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Mice sense each other's fear

You can usually tell when people are afraid just by the look on their faces. Mice can tell when other mice are afraid too. But instead of using their beady little eyes to detect fear in their fellows, they use their pink little noses. FEAR-OMONE: Mice smell fear in other mice using a structure called the Grueneberg ganglion. The ganglion has about 500 nerve cells that carry messages between a mouse's nose and brain. scientists are beginning to understand how mice sense fear. According to a new study, the animals use a structure which sits inside the tip of their whiskered noses. This Grueneberg ganglion is made up of about 500 specialized cells - neurons - that carry messages between the body and the brain. Researchers discovered this ganglion in 1973. Since then, they have been trying to figure out what it does. "It's ... something the field has been waiting for, to know what these cells are doing," says Minghong Ma, a neuroscientist at the University of Pennsylvania School of Medicine in Philadelphia. Researchers already knew that this structure sends messages to the part of the brain that figures out how things smell. But there are other structures in a mouse's nose that pick up odors. So, this ganglion's true function remained a mystery. To investigate further, researchers from Switzerland began testing the ganglion's response to a variety of odors and other things, including urine, temperature, pressure, acidity, breastmilk and message-carrying chemicals called pheromones. The ganglion ignored everything the team threw at it. That only deepened the mystery of what the ganglion was actually doing. Next, the scientists used highly detailed microscopes (called electron microscopes) to analyze the ganglion in fine detail. Based on what they saw, the Swiss scientists began to suspect that the structure detects a certain kind of pheromone - one that mice release when they're afraid or in danger. These substances are called alarm pheromones. To test their theory, the researchers collected alarm chemicals from mice that had encountered a poison - carbon dioxide - and were now dying Then, the scientists exposed living mice to these chemical warning signals. The results were revealing. Cells in the Grueneberg ganglions of the living mice became active, for one thing. At the same time, these mice began acting fearful: They ran away from a tray of water that contained alarm pheromones and froze in the corner. The researchers conducted the same experiment with mice whose Grueneberg ganglions had been surgically removed. When exposed to alarm pheromones, these mice continued exploring as usual. Without the ganglion, they couldn't smell fear. Their sense of smell wasn't completely ruined, however. Tests showed that they were able to smell a hidden Oreo cookie. Not all experts are convinced that the Grueneberg ganglion detects alarm pheromones, or that there is even such a thing as an alarm pheromone. What's clear, however, is that mice do have a much more fine-tuned ability to sense chemicals in the air than do humans. When people are afraid, they usually yell or wave for help. If humans were more like mice, imagine how scary it might be just to inhale the air in an amusement park!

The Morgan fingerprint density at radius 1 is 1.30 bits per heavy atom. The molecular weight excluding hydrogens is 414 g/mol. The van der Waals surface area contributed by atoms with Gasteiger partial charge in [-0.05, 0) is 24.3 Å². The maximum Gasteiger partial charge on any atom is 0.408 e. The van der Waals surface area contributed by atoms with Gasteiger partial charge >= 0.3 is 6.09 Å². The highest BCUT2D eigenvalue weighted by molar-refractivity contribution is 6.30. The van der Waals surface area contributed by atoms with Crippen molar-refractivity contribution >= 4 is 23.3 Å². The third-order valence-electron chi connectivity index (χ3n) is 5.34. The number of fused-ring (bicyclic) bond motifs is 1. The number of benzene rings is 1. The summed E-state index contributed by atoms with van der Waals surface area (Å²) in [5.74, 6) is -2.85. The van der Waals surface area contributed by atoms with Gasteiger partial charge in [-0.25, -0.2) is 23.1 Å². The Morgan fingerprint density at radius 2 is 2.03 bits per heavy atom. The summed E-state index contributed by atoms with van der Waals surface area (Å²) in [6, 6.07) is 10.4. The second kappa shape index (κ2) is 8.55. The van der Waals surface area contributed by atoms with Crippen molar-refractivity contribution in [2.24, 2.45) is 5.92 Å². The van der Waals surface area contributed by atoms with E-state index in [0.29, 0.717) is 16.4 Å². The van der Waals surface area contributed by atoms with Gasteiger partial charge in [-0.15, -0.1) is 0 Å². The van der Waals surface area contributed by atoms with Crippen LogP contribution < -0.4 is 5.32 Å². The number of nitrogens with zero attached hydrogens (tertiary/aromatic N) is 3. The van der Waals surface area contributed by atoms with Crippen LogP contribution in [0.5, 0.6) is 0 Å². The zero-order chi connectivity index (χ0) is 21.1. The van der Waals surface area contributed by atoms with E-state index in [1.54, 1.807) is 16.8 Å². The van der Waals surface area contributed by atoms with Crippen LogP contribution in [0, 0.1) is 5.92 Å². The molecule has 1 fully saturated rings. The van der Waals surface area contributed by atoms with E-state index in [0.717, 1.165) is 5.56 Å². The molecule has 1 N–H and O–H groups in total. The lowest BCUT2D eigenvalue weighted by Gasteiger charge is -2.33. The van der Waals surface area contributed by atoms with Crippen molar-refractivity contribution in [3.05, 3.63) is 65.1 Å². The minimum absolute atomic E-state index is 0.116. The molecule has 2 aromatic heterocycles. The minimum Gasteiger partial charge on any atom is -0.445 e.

Mice sense each other's fear
Mice sense each other's fear








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